Bamboo on the right to be thinned out and relocated to the rear and middle left.

Is it a collapsed shed or an art installation?

Later we’ve got to dig a trench (beware of enfilading fire from the defenders) for the bamboo which will be dug up and placed we’re the fence was. The trench needs to be lined to stop the bamboo spreading laterally. The soil can be used to help level off the ground a bit. Then more bamboo will be moved to screen the new location for the composters. More sapping.

It’s going to be a busy week. No wargaming, but it’s going to help me game more freely in the future.

Late edit: up and out early this morning delivering stuff to the dump and then back preparing the lines in the baking sun for the new HQ. The officer has gone off with the transport to get some heavy equipment from stores and I found I’d been locked me out of the NAAFI when I went for a break. So stuck with nothing to do I did what any Tommy worth his salt, parched and without access to tea would do, I sat down in the shade and switched on the wireless. I listened to the second half of We Have Ways of Making You Talk, episode 316. As if I wasn’t already in the mood the programme finished with Lale Andersen singing Lili Marlene. Ausgezeichnet!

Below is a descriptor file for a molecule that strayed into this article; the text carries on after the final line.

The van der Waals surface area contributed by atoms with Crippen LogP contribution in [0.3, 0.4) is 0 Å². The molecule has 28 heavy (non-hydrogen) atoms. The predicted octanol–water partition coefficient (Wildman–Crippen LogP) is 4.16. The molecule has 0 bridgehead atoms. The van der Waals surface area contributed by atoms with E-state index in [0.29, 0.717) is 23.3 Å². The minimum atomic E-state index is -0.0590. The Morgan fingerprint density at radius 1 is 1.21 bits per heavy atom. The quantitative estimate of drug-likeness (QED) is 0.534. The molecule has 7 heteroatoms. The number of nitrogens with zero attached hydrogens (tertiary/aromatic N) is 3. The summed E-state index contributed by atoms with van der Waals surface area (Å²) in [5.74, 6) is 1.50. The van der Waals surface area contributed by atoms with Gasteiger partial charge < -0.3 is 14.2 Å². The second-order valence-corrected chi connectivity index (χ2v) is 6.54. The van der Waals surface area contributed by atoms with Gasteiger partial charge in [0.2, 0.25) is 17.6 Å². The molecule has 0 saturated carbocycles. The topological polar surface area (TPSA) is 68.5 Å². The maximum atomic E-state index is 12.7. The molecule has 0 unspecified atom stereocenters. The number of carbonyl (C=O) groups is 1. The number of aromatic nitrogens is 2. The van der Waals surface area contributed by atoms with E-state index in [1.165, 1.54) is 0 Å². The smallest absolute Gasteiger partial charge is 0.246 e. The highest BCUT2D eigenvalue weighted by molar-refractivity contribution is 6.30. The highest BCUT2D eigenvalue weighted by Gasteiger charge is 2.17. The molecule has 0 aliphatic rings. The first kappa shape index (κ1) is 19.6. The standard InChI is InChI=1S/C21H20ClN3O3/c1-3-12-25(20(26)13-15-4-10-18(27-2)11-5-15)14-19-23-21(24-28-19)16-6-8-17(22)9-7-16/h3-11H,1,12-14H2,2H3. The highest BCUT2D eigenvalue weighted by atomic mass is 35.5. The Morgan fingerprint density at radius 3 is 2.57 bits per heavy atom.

Thursday, 1 July 2021

More castle pieces

When I’d finished preparing the Jenga-block walls and painted the original Leven castle pieces I realised I was a bit short of what I was planning on. So I whizzed off an order to Mr Leven for some more, including a few bits I thought might work for a ‘Vauban fortress’. Sadly the latter didn’t entirely work out but the pieces are still useful for their original design purpose.

Here are the bits and bobs, together with the previous walls. Hopefully I’ll get to paint them at the weekend.

A couple of railway tunnel entrances will be handy for  a fortress gateway.

Some very fine harbour walls, in the role they were built for. 

Castle keep, some curved walls, a couple more towers, and a nee gatehouse

Another view of the same with the harbour walls in the guise of a Demi-lune. I was hoping these would be useful for making a bastion, but the footprint (about 70mm) is too big for my 6mm ground scale but OK for the 10mils.

The quality of the Leven pieces is rather good, and they came very well protected. Just a bit of filing of edges required to get some of them to fit smoothly together.

One final phase of the castle will be to make some round towers for the outer wall. Just waiting for the kitchen foil to be used up.